January 30, 2023

The Centers for Medicare and Medicaid advise health systems on their responsibilities to protect staff and patients, and the agency says it will take action against those who aren’t doing enough.

Doctors and nurses are facing more violence in hospitals, and President Biden’s administration is advising health systems they could be cited if they don’t take adequate steps to protect staff and patients.

The Centers for Medicare and Medicaid Services this week sent an advisory to hospitals and health systems emphasizing the importance of ensuring a safe environment.

“It is the leadership of these health care facilities to ensure they provide appropriate training, adequate staffing, and ongoing assessment of patients and residents for aggressive behavior and indicators to appropriately adjust their care regimens and environment,” the memo said.

CMS said it will take action against hospitals that are falling short. The memo was first reported by Fierce Healthcare.

“CMS has a history of subpoenaing hospitals for violations of these obligations,” the agency said in the memo.

To illustrate this point, the CMS notice cited instances where the agency took action, such as: B. A nurse who was sexually assaulted by a behavioral disorder in an under-staffed unit. Other patients intervened to stop the attack.

CMS also cited a hospital when a patient was shot dead by police off duty; The agency found that hospital staff did not properly examine the patient and did enough to calm the situation. The memo also points to a situation where hospital staff and law enforcement overpowered a patient who later died while a hospital administrator held the patient on the floor with his knee on the patient’s back.

Hospitals must assess patients who are at risk of harming themselves or others, CMS said in the memo.

“While not all risks can be eliminated, hospitals are expected to demonstrate how they identify patients at risk of harming themselves or others and take steps to manage those risks in accordance with nationally recognized standards and guidelines minimize,” the memo reads.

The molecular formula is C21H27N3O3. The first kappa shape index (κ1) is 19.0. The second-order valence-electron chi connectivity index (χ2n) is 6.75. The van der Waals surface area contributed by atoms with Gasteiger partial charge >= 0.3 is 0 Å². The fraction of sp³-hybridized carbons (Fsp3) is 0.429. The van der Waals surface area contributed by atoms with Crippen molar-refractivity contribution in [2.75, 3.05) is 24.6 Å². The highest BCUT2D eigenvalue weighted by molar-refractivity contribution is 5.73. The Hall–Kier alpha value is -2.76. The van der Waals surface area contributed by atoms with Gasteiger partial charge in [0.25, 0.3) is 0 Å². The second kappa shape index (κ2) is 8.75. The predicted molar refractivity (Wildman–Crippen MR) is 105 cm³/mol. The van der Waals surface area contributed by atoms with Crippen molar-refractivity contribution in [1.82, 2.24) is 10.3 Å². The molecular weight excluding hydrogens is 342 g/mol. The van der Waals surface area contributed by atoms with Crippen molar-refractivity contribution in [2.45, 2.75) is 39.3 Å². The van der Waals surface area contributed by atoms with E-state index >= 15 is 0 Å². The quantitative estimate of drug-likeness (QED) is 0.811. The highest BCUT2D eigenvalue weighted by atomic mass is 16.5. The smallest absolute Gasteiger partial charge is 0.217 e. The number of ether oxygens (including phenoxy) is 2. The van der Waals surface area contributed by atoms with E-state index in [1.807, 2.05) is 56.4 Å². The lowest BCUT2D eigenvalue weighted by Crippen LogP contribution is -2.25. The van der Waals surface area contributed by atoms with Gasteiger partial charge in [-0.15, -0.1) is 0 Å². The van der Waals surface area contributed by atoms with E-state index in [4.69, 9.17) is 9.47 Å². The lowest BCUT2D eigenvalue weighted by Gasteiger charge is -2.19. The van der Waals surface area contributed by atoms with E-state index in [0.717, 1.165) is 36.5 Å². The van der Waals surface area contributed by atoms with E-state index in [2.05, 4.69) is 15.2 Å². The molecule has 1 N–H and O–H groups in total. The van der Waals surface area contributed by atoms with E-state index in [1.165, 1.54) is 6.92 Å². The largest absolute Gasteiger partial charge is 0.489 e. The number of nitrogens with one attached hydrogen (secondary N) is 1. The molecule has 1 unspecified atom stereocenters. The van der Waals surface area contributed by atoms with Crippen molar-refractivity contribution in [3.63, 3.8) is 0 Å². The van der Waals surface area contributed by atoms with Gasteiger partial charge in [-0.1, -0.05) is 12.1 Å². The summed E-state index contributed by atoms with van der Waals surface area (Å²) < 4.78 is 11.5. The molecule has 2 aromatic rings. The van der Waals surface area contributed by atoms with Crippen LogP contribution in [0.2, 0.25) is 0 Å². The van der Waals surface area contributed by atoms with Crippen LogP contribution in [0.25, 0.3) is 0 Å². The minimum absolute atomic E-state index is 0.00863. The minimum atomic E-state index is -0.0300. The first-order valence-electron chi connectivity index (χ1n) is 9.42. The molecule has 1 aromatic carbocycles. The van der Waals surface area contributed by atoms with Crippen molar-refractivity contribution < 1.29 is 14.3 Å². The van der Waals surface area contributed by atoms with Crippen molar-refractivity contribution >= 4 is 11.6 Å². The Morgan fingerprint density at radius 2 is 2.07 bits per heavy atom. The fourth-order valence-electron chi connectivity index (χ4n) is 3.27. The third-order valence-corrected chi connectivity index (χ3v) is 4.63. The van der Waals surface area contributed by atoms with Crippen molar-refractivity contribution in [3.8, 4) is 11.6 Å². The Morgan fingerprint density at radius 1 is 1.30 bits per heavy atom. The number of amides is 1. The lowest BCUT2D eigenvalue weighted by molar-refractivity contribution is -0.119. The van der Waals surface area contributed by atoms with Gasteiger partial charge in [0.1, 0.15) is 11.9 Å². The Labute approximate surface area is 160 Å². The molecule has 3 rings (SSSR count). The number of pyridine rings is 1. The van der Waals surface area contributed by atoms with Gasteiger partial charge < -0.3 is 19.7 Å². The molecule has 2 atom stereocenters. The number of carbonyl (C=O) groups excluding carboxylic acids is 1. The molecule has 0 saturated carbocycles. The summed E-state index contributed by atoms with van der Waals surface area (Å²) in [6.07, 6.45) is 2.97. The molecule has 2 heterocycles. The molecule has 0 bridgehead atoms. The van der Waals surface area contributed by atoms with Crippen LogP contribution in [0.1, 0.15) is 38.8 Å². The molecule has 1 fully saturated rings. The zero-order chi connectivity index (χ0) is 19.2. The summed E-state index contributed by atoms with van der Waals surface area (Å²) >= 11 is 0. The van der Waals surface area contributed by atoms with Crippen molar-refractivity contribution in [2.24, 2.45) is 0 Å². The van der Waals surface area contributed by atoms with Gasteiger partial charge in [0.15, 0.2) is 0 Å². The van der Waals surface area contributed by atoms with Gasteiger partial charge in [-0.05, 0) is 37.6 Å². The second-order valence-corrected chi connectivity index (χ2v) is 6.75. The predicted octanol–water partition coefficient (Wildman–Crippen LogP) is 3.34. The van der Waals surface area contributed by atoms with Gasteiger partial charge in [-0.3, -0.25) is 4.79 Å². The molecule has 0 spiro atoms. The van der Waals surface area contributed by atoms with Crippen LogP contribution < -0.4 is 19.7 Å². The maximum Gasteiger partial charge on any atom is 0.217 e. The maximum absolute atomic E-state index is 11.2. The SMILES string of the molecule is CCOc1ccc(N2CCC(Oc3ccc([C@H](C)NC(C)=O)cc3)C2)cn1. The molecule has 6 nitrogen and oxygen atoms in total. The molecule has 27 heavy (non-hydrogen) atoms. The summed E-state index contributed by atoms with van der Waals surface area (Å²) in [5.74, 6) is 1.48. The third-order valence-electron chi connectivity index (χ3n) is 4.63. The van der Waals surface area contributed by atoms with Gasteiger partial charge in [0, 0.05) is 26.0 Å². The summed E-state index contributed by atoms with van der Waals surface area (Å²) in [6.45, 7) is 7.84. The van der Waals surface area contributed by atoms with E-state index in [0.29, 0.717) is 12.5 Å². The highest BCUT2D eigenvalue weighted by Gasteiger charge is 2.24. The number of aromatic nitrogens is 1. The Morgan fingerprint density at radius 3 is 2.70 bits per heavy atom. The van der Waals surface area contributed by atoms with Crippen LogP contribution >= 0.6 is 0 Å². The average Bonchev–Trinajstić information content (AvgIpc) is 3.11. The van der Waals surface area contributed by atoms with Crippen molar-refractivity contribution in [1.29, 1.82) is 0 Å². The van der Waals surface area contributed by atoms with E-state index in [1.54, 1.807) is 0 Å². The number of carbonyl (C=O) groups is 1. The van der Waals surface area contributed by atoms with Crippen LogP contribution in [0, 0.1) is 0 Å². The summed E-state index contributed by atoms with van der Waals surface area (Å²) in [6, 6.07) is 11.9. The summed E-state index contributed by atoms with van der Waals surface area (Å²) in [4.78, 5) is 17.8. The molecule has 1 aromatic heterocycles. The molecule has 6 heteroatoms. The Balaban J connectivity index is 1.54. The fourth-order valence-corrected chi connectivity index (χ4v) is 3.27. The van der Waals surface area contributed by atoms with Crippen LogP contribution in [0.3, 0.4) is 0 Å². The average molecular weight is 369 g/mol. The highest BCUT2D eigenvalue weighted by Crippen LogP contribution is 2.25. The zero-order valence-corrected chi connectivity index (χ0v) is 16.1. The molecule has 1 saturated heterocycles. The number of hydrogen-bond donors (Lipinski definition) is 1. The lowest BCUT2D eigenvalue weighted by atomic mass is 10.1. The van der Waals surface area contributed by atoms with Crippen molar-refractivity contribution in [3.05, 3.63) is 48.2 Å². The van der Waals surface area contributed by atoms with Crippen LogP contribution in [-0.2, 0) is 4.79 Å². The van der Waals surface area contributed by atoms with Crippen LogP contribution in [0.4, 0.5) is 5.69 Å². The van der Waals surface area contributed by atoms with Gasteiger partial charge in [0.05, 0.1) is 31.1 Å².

Health systems must provide adequate training to identify patients at risk of harming themselves or others, as well as mitigation strategies, the memo said.

Hospitals are also advised to create different assessments and response plans for different units, bearing in mind that the plans would be different in a maternity ward than in the emergency room.

Healthcare workers and leaders have said there has been a sharp increase in violence in hospitals since the COVID-19 pandemic.

Most emergency physicians have observed an increase in violence, according to a September survey by the American College of Emergency Physicians. In this poll, 85% of respondents said violence has increased at least somewhat. At the same time, only 2% of respondents said hospitals prosecute attackers, and emergency room doctors say the lack of consequences plays a role in the rise in violence.

About half of hospital nurses (48%) reported an increase in workplace violence, according to a survey released earlier this year by National Nurses United.

Nurse leaders have said the violence, coupled with burnout, is driving some nurses to leave hospitals.

According to a survey by the American Association of Critical-Care Nurses, only 47% of the nurses surveyed said they believe their organization takes their health and safety seriously, up from 68% in a similar survey in 2018. In the same survey they were two in three nurses (67%) said they intend to leave their position within three years. Among those who said they were considering leaving, 36% of these nurses said they would be leaving within the next year.

Nurses and other healthcare workers called for more protections after a nurse and a social worker were fatally shot at Methodist Dallas Medical Center in October. They responded after a suspect hit his partner in the maternity ward, police said.

In June, four people were killed in a shooting inside a medical building on the Saint Francis Health System campus in Tulsa, Oklahoma. Authorities said the suspect was upset because of post-operative pain. Two doctors, a receptionist and a patient were killed.

Lawmakers have also sponsored bills aimed at making hospitals safer.

US Sen. Tammy Baldwin, D-Wisc., introduced legislation directing the US Occupational Safety and Health Administration to require health care organizations to develop plans to prevent workplace violence. More than 30 senators supported the bill. The US House of Representatives passed similar legislation last year sponsored by US Rep. Joe Courtney, D-Conn.

US Reps. Madeleine Dean, a Pennsylvania Democrat, and Larry Bucshon, an Indiana Republican and physician, introduced the Health Care Workers’ Protection From Violence Act (SAVE) in June. The legislation would impose harsher penalties on those who attack and intimidate health care workers.

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